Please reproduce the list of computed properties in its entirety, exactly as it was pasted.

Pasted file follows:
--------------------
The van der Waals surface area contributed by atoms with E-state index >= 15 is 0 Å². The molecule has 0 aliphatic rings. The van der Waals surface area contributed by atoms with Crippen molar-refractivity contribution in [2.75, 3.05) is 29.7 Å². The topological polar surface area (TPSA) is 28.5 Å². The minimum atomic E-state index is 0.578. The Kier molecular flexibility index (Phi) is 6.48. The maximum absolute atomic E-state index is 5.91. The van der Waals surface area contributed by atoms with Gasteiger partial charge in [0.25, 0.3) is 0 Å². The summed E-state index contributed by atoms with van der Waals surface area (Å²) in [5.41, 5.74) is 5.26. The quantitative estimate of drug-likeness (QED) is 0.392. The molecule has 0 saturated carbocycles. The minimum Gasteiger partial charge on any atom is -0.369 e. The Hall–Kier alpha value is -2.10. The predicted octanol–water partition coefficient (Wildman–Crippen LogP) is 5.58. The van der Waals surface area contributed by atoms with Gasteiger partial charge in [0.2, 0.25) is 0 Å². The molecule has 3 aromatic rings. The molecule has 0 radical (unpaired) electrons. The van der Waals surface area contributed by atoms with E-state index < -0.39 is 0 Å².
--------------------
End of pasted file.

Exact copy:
The van der Waals surface area contributed by atoms with E-state index >= 15 is 0 Å². The molecule has 0 aliphatic rings. The van der Waals surface area contributed by atoms with Crippen molar-refractivity contribution in [2.75, 3.05) is 29.7 Å². The topological polar surface area (TPSA) is 28.5 Å². The minimum atomic E-state index is 0.578. The Kier molecular flexibility index (Phi) is 6.48. The maximum absolute atomic E-state index is 5.91. The van der Waals surface area contributed by atoms with Gasteiger partial charge in [0.25, 0.3) is 0 Å². The summed E-state index contributed by atoms with van der Waals surface area (Å²) in [5.41, 5.74) is 5.26. The quantitative estimate of drug-likeness (QED) is 0.392. The molecule has 0 saturated carbocycles. The minimum Gasteiger partial charge on any atom is -0.369 e. The Hall–Kier alpha value is -2.10. The predicted octanol–water partition coefficient (Wildman–Crippen LogP) is 5.58. The van der Waals surface area contributed by atoms with Gasteiger partial charge in [0.2, 0.25) is 0 Å². The molecule has 3 aromatic rings. The molecule has 0 radical (unpaired) electrons. The van der Waals surface area contributed by atoms with E-state index < -0.39 is 0 Å².